Friday, July 15, 2011

Seafood Boil


Back when I moved to this town, there were two grocery stores. One that almost nobody went too and the larger one that everyone went too because the prices were cheaper. For me, I'll gladly pay the extra $0.10 per pound of produce if it means I can shop in peace. But I was in the minority and eventually the small grocery store closed up. The big store continued but announced plans that they were going to build a bigger store on the site of the smaller store and it was going to carry twice as much food and have twice as many employees. What they didn't mention and what I predicted that prices would go through the roof and now everyone is wishing that old store were still around. Now they are all pinning their hopes on a Super Walmart slated to start being built any day for the last year, to bring the prices down at the large, now much larger grocery store. I'm not holding my breath.

One positive thing that I can say is that the large grocery store increased their selection of fresh and frozen seafoods and after awhile of dreaming about a 'crab boil', we decided to sample them out. First we bought some crab legs, something we rarely do because of their price and added them to our normal 'crab boil' foods of corn, smoked sausages, and shrimp. I put crab boil in quotes because the spices we use say they are for a crab boil though we don't have access to whole crabs up here. Crab legs are close but still not the same. But the crab boil spices work great on whatever seafood added and even the smoked sausage.

They also have fresh clams which I have never dealt with outside of a restaurant setting. We bought a dozen of them and the guy behind the meat counter showed us how to shuck one and even offered it to me to eat raw. Now had I been close to the sea and they were hours old, I would have but I politely declined and he slurped it down. I regretted not having taken him up on it despite my cautiousness. We got them home and I soon found out that I didn't have a knife with a thin enough blade to shuck the oysters so I rummaged around in my shop and found a small, stiff, putty knife that might do the trick. I cleaned it up real well and set to work, this time with success. Soon, I had all twelve oysters shucked and consolidated into one of their two shells which my wife spiced and added some fixings too. She baked them a few minutes and man those suckers were good.

This all happened a couple months ago and I had forgotten all about it until I downloaded pictures from my camera recently. I'm hoping I don't have to wait another two months to do this again because I'm starting to drool.

7 comments:

R. Sherman said...

Gee, thanks for this. Now I'm pining for the ocean again.

Cheers.

Ed said...

R. Sherman - I love the oceans just for the fresh seafood to be found nearby. But if fresh seafood could be found everywhere, I probably could spend my whole life without visiting a shore. I would seclude myself in the mountains out west and eat fresh seafood for almost every meal.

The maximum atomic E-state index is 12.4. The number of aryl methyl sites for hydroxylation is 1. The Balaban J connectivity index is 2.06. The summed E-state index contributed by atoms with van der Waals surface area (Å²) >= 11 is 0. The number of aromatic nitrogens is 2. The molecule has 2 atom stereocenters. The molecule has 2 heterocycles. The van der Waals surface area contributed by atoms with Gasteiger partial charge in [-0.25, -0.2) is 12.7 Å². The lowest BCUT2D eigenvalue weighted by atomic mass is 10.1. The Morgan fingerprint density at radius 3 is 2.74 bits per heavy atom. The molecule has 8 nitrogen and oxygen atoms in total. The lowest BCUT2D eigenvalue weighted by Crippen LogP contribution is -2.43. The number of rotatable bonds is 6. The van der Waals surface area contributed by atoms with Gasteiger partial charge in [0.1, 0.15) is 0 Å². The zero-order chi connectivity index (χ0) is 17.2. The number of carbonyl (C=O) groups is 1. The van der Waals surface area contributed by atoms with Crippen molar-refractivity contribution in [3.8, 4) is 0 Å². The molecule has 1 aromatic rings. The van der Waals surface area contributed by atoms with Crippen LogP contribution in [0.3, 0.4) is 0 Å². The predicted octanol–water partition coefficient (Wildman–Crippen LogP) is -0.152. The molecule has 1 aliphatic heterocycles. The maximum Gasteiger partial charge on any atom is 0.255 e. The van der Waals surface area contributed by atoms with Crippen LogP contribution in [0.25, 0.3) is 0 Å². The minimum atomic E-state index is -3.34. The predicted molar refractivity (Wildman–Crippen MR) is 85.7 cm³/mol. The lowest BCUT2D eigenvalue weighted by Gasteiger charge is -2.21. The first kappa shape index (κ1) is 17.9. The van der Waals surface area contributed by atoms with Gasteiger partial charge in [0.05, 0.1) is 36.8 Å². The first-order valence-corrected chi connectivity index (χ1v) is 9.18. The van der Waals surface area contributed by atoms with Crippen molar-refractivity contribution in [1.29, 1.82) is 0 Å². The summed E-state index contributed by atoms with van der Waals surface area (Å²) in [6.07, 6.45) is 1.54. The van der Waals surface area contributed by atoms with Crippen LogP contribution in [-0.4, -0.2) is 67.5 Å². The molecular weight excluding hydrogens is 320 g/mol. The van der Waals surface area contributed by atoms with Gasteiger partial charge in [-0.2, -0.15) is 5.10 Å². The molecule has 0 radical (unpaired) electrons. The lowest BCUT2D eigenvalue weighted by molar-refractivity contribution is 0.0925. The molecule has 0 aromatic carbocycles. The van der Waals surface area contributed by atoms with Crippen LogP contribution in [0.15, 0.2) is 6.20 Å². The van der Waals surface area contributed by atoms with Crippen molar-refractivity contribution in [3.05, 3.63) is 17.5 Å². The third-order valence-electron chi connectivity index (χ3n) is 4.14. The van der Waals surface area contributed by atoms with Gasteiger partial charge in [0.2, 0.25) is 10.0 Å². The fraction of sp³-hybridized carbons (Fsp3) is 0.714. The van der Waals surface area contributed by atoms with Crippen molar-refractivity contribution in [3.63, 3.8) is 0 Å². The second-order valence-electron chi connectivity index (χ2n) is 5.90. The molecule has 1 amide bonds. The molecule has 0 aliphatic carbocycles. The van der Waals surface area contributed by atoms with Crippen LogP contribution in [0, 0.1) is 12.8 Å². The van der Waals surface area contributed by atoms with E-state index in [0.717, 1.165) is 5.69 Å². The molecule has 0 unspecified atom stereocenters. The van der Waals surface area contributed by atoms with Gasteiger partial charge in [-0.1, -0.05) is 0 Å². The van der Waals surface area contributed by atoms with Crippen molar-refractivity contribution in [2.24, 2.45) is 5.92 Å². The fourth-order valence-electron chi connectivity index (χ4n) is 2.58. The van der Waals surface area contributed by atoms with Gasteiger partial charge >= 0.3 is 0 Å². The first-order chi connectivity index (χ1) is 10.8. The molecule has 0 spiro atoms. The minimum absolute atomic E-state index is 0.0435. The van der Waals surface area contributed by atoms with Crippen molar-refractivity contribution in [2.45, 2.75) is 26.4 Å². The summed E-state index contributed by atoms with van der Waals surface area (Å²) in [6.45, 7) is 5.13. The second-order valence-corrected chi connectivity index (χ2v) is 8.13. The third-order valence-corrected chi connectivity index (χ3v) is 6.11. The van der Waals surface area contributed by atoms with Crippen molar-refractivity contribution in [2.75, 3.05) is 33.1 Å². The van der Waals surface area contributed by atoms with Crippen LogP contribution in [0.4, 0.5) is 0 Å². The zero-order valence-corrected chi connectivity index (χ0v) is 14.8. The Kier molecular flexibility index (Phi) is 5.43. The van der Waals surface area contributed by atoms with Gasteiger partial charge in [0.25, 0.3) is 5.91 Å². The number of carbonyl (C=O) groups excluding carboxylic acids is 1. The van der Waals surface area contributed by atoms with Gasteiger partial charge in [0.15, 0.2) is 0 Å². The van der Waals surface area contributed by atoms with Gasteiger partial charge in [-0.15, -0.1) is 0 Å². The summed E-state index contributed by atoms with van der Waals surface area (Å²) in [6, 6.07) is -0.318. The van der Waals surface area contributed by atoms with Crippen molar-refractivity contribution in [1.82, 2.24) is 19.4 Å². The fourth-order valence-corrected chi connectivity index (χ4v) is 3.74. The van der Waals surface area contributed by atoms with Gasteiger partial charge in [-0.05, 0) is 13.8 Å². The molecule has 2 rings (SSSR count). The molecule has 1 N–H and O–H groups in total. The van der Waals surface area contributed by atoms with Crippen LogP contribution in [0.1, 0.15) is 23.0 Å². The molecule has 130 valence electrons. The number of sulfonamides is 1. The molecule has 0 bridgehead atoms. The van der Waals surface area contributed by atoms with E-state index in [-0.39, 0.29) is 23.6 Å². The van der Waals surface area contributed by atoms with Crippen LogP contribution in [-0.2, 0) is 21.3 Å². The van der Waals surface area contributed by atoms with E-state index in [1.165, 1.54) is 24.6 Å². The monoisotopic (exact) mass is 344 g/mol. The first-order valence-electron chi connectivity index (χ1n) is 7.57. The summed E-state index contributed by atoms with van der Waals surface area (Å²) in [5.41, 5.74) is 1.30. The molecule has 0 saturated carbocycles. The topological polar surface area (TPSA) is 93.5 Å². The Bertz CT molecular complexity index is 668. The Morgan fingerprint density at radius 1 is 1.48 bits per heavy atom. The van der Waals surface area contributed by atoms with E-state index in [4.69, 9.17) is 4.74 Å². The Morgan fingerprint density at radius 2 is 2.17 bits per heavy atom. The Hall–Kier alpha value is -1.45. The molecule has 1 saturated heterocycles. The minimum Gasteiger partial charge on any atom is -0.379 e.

geri said...

First time I've seen seafood boil. Seafood were always cooked grilled or fried in the Philippines by itself. Love the sausage and corn addition in the seafood boil. I will give this a try. Looks delicious!

Ed said...

Geri - It is really easy to do. Put a large pot of water on leaving room for lots of food to be added without overflowing. I throw a bag of crab boil seasoning in and wait for it to boil. I also add some extra cajun seasoning such as Old Bay to the water to spice it up but you can do that according to taste. Once the water is boiling, throw in any potatoes, onions, and sausages that take longer to boil. When anything like potatoes are just about fork tender, I throw in the corn. After a couple minutes I throw in the crab legs. In another two minutes I turn off the heat and throw in a bag of frozen shrimp and let the residual heat cook them. As soon as they are done I strain the food and pick out the crab boil bag and serve. I have a large stainless steel pot with a basket in it that is meant for just this and it works well. I put the crab boil bag in the pot before putting in the strainer so when it is ready, I just lift up the strainer wait a few seconds and dump in a large bowl for serving. It is very hands intensive eating which every Filipino we fix this for enjoys!

malor said...

Looks good and thanks for sharing the recipe. I'll try it.

I miss fresh crabs. They are my favorite seafood. In the Philippines, I don't really care for legs but here they are precious. Crabs in oriental store are just too emanciated, not much meat at all.

The part that you decline eating the clam or oyster raw is funny...

Murf said...

So, is it true that oysters are an aphrodisiac? :-)

Bone said...

One of our grocery stores recently started featuring "fresh" seafood. But it's typically all from Thailand. So we've started shopping at a small, local seafood market. It's slightly more expensive, but their seafood is from the Gulf, and there's a big difference in taste to me. I just worry whether or not they'll be able to stay in business.